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Why You Should Participate in Shared Branching & ATM Networks

By Sam Brownell - June 09, 2020

Learn how participating in a shared branch or ATM networks may allow your credit union to add employer groups or underserved areas outside your service area.

How participation in shared networks allows a credit union to add employer groups or underserved areas beyond its service area

If your credit union is actively, or wants to be, adding new select groups (SEGs) or underserved areas, you should be participating in any shared branching or ATM networks that will allow you to do so. The reason this matters is because of the NCUA's definition of a qualifying service facility for adding select groups, which reads:

A service facility for multiple common bond credit unions is defined as a place where shares are accepted for members’ accounts, loan applications are accepted or loans are disbursed. This definition includes a credit union-owned branch, a mobile branch, an office operated on a regularly scheduled weekly basis, a credit union-owned ATM, or a credit union-owned electronic facility that meets, at a minimum, these requirements. A service facility also includes a shared branch or a shared branch network location, including a shared ATM or other electronic facility, if a credit union participates in a shared branching network.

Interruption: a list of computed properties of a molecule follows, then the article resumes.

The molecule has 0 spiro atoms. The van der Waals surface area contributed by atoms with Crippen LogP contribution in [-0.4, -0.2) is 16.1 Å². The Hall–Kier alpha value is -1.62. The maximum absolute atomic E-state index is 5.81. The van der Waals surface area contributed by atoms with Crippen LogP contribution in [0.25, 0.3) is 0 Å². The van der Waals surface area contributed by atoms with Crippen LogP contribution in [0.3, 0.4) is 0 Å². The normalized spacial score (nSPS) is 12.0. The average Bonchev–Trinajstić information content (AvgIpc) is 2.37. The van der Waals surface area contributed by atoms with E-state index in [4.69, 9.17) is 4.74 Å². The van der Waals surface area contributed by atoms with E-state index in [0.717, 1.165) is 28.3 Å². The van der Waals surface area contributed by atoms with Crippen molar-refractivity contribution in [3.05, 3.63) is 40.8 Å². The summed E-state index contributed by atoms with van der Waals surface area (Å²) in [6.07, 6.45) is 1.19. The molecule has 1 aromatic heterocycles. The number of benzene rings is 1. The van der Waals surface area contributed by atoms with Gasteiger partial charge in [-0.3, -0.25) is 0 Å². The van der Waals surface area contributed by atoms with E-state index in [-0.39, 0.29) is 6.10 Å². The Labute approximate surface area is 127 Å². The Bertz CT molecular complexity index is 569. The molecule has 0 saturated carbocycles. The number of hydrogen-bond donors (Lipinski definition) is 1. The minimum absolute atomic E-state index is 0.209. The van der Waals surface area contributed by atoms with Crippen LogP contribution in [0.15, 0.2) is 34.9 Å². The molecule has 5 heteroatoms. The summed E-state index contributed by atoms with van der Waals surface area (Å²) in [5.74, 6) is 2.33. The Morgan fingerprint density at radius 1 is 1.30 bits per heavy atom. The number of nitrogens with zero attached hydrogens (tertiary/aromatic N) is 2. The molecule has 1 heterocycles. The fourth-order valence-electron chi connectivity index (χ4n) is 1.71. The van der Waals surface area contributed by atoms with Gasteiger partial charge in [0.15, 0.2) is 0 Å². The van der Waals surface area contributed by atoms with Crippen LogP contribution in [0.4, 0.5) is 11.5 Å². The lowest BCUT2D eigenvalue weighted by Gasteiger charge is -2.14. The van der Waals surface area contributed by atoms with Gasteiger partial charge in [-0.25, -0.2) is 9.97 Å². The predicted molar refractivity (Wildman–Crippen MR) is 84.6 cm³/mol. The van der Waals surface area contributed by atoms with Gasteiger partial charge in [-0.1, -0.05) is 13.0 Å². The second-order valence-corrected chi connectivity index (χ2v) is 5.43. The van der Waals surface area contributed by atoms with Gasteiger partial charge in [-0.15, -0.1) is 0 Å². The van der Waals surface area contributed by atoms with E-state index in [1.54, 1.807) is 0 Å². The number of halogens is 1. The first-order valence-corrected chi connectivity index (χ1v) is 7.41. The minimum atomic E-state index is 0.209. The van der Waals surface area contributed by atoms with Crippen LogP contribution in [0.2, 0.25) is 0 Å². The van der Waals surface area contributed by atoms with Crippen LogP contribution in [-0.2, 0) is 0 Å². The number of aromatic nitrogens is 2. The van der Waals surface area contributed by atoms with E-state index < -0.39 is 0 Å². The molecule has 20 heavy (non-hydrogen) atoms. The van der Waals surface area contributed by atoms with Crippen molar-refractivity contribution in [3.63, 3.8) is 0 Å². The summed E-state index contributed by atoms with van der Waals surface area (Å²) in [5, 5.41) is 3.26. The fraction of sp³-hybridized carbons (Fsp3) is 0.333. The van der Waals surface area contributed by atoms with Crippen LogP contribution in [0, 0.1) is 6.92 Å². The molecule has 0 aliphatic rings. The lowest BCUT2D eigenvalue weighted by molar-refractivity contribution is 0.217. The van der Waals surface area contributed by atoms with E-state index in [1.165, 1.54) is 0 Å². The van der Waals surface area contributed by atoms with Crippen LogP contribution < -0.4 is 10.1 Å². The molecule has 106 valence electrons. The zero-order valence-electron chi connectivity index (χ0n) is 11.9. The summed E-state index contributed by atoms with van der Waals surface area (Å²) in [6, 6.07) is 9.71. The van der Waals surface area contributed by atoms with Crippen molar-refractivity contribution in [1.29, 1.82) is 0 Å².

For purposes of serving an underserved area: (1) a service facility is a place where shares are accepted for members’ accounts, loan applications are accepted, and loans are disbursed; and (2) a service facility does not include an ATM or shared ATM.
The credit union’s Internet Web site is not a service facility.

A credit union can use any shared branch or ATM in a network to satisfy the service facility requirement for adding a select group, provided the credit union is a participant in the  network itself.  Therefore, this participation allows you to extend the service area within which you can add select groups.

While there is no set rule, the NCUA typically considers a facility's service area to extend somewhere between 25 and 30 miles. So if you are trying to add a group beyond that range from your own network, you could then potentially leverage a network you participate in to add the group. This would allow for the addition of select groups that would otherwise fall outside the service area of your own service network.

Anchor SEG Strategy to Opening New Markets

More importantly, this can be used as a growth strategy. Credit unions can leverage shared networks to get a foothold in a new market you are attempting to penetrate before opening a branch or making a greater investment in serving a community.

A best practice for penetrating new markets you plan to add underserved areas in involves identifying potential large select groups in a target marketing effort, adding as many of them as possible and penetrating them as well as you can. Then, once you have enough members in a new target market, opening a branch will allow you to serve not only the members of the groups you already have but also the potential members you can open up through a new underserved area in the market.

This helps accelerate the profitability and mitigate the risk of the investment you have to make to establish a qualifying service facility for an underserved area in that target market.


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